In 2014, we introduced the first year of the, now annual, CrossFit Roots Benchmark Series. Because of the constantly varied nature and black box concept of CrossFit programming, we felt the need to implement a method to test the programming in relation to the goal of increased work capacity across broad time and modal domains. Benchmark testing has long been a part of CrossFit and Coach Glassman has written about it numerous time. As an affiliate, we felt we didn’t have a good system in place to test our athletes’ progress and this element of hte program was getting overlooked. In addition, we found that some of the most rewarding days came when athletes retested a workout they had done and saw huge progress.
The protocol developed was simple. Select 12 benchmarks to test on a set, recurring basis – in the instance of this year, we will test the same benchmark once every four months. This means that athletes will do 12 benchmarks (Ok, it’s actually 13 because we couldn’t decide!) three times each in the course of one year.
HOW DO WE SELECT THE BENCHMARKS?
What do you do when you’re faced with the task to select 13 workouts that will best test the progress and development of fitness for a large and varying population of everyday athletes at the shop? We started our search by narrowing it down to CrossFit benchmark workouts – including Girls, Heroes, Open, Regionals, and Games workouts. From there we went to a great resource from the CrossFit Journal, “A Theoretical Template for CrossFit’s Programming.”
In this article, creator and founder of CrossFit, Greg Glassman, walks through the logic behind creating a template “to allow for a wide and constantly varied stimulus, randomized within some parameters, but still true to the aims and purposes of CrossFit as described in the “What is Fitness?” issue.” Who better to take advice from on how to test the fitness progress of a general population using constantly varied, functional movements, at high intensity, than the founder of CrossFit?
The template divides exercise movements into one of three modalities: metabolic conditioning, gymnastics and weightlifting. Metabolic conditioning is described as monostructural movements such as running and rowing and are commonly referred to as “cardio.” The gymnastics modality is all things bodyweight and weightlifting is basically all movements with an external load. This puts every CrossFit movement into a category and then by following our template we combine our modalities every way possible. Some days are monostructural only, while the next is a combo of gymnastics and weightlifting, and then maybe the next is a triplet of all three – monstructural, gymnastics, and weightlifting – as in the workout Helen (running, pull-ups, and kettlebell swings).
With the movements categorized, and the singlets, couplets, triplets, and chippers all on the table for consideration – we dove one layer deeper and classified movements as high or low skill gymnastics, and light, medium, or heavy weightlifting.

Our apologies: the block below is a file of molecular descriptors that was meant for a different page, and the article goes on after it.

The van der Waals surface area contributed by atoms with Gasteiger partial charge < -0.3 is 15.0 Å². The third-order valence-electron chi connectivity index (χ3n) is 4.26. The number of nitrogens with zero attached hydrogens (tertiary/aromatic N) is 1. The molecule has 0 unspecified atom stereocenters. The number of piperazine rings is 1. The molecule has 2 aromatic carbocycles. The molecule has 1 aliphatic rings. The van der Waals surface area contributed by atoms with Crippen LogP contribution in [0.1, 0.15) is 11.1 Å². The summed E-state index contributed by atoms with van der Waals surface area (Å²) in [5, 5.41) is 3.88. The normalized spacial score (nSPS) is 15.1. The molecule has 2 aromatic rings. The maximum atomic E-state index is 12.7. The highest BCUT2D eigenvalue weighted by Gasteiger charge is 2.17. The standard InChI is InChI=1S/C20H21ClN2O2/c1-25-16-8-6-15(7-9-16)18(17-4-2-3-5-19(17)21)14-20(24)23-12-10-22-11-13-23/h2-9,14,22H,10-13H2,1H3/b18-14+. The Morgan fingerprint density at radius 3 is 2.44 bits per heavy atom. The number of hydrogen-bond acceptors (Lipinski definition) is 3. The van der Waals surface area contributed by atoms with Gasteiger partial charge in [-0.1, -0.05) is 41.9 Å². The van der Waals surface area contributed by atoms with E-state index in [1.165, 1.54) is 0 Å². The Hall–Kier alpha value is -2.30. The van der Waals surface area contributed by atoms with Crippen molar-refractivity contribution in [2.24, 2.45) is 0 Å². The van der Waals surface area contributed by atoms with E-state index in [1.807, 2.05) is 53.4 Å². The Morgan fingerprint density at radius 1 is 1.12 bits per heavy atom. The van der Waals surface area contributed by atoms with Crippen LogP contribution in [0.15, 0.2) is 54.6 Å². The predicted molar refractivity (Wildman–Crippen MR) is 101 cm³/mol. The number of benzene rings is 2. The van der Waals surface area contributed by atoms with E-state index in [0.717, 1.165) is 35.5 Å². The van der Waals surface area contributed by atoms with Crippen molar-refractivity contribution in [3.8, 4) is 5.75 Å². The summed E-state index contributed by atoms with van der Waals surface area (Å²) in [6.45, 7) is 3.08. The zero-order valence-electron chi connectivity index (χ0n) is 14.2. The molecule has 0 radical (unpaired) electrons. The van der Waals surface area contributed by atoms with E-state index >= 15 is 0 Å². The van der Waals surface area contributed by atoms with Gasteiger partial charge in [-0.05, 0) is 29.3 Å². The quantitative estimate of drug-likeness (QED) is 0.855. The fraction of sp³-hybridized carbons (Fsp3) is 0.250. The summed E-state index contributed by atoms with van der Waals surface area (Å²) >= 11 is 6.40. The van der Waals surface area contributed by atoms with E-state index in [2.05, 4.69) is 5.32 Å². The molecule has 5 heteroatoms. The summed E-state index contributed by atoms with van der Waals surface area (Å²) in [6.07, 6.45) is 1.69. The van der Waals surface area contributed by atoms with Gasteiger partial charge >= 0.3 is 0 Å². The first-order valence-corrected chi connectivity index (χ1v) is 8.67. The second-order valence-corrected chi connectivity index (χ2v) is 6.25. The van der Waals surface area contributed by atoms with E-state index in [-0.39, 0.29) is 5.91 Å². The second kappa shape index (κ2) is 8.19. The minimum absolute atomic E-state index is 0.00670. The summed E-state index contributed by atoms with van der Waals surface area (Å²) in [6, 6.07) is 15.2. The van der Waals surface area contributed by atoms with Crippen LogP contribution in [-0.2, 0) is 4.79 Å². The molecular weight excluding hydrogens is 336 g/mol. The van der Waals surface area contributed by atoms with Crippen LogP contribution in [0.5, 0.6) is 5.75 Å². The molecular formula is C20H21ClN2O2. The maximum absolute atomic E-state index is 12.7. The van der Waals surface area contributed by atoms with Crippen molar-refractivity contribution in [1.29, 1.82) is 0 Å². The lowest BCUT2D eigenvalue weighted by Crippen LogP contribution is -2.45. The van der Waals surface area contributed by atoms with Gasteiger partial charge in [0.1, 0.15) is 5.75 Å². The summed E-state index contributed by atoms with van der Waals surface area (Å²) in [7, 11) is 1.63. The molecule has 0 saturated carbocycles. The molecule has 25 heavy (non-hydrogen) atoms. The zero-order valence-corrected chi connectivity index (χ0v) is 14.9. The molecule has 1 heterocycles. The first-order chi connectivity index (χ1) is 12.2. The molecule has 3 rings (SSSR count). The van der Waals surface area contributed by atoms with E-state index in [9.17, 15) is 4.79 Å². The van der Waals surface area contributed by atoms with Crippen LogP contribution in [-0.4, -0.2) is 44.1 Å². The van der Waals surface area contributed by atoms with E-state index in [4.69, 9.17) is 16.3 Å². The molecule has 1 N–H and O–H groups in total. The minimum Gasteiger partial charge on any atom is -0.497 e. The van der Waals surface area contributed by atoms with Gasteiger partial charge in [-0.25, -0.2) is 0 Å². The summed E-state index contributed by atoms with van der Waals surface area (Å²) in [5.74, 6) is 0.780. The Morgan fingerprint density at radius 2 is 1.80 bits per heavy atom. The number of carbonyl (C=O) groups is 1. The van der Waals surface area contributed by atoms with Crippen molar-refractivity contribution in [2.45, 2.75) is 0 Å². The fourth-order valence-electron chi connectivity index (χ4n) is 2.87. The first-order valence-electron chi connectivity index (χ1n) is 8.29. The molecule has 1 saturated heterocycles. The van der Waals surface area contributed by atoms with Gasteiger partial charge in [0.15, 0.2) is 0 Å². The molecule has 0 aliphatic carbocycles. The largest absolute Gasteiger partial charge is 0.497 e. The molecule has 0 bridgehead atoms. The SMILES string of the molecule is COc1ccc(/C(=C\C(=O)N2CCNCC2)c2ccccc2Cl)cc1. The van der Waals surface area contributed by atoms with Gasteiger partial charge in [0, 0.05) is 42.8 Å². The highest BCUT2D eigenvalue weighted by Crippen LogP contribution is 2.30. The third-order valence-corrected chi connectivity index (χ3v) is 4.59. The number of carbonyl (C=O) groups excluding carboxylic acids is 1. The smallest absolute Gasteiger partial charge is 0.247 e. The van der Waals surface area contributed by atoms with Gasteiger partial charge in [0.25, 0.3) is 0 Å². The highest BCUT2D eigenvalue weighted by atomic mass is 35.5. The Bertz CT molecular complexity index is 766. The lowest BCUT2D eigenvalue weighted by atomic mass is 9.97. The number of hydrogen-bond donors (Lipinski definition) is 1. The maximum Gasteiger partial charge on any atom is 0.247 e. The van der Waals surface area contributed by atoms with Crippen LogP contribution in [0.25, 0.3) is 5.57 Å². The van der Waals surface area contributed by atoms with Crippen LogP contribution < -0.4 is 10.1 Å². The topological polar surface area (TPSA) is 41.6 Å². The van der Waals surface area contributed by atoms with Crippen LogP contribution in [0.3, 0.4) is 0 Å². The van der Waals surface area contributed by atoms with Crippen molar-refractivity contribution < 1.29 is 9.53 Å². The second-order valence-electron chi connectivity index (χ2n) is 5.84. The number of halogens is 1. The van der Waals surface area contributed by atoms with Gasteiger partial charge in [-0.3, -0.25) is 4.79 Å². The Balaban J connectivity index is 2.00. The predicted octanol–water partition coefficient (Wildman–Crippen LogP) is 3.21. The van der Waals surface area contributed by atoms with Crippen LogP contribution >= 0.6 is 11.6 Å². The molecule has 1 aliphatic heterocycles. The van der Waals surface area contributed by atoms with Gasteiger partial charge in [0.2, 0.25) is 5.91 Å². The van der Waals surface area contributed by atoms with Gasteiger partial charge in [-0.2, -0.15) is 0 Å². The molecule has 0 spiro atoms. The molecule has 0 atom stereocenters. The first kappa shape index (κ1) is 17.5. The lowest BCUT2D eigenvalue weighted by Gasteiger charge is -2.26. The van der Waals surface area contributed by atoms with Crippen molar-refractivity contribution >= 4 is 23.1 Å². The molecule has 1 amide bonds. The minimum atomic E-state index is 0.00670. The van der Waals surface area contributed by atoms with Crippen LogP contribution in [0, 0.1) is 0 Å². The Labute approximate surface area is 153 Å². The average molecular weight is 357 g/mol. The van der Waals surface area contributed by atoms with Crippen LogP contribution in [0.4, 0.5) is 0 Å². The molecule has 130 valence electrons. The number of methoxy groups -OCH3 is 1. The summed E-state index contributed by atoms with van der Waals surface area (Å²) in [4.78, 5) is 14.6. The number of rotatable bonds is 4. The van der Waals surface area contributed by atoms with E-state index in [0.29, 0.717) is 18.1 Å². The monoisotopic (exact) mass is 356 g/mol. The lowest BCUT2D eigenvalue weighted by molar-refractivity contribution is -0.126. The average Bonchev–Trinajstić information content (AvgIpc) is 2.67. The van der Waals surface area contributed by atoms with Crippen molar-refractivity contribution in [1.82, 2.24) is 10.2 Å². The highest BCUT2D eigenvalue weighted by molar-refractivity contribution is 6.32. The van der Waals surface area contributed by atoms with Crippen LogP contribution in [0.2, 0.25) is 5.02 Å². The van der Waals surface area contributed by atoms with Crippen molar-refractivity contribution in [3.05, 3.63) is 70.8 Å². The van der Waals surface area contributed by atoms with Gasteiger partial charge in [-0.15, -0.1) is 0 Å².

I then searched through workouts that grouped together would create a broad test and not bias an one area – such as heavy weightlfiting or high skill gymnastics.
From there I had it narrowed down to about 20 possibilities and I began filtering using 2 criteria: constant variation in movements and time domain. We want to make sure we’re not just testing power cleans and pull-ups over and over and we need to ensure that we’re hitting short, medium, and long time domains. This is usually the time in the yearly process and an extensive spreadsheet develops that looks at every element – total reps, high skill, time domains, below parallel, hip flexion, hip extension, power version of a movement vs. from the ground, strength days – to name a few. We tend to get a little crazy with all of the details but we also keep in mind that it doesn’t make much sense to apply perfect science to something that isn’t a perfect science. One of our favorite quotes is that coaching is a balance or art and science and we try to stay true to both.
Once we’re done with all of that I sit down with Nicole and we walk through it. We’ll discuss any questions that come up, the logic behind the process, and any thoughts or concerns. It’s just one last step in our checks and balances to make sure we’re keeping it constantly varied, general and as unbiased as possible. After that meeting, finalizations are made, the schedule is laid out on a calendar which we use in conjunction with our weekly programming and we watch the PR’s roll-in!
We follow the CrossFit mainsite on a 2-week delay. The benchmark series fits perfectly into the mainsite rest days, which occur every fourth day. That amounts to 7-8 rest days over the course of one month. We look at the upcoming weeks and figure out where the benchmarks fit in nicely.
HOW TO PARTICIPATE
All you have to do to participate is come to class! You’ll know the benchmarsk for the year (they’re listed below!). Make sure to log your score in SugarWOD as you’ll want to track your progress over the course of the year. You’ll be surprised at how far you can come in a year!
THE 2017 CROSSFIT ROOTS BENCHMARK SERIES
Oh, and finally, the Roots 2017 Benchmark Series! 13 workouts performed once every three months over the course of one year that span a wide range of skills, drills, and time domains. The workouts highlighted in yellow are repeat tests from this year so we can look at a two year improvement in a few areas.
WHAT WERE THE PAST BENCHMARK SERIES WORKOUTS?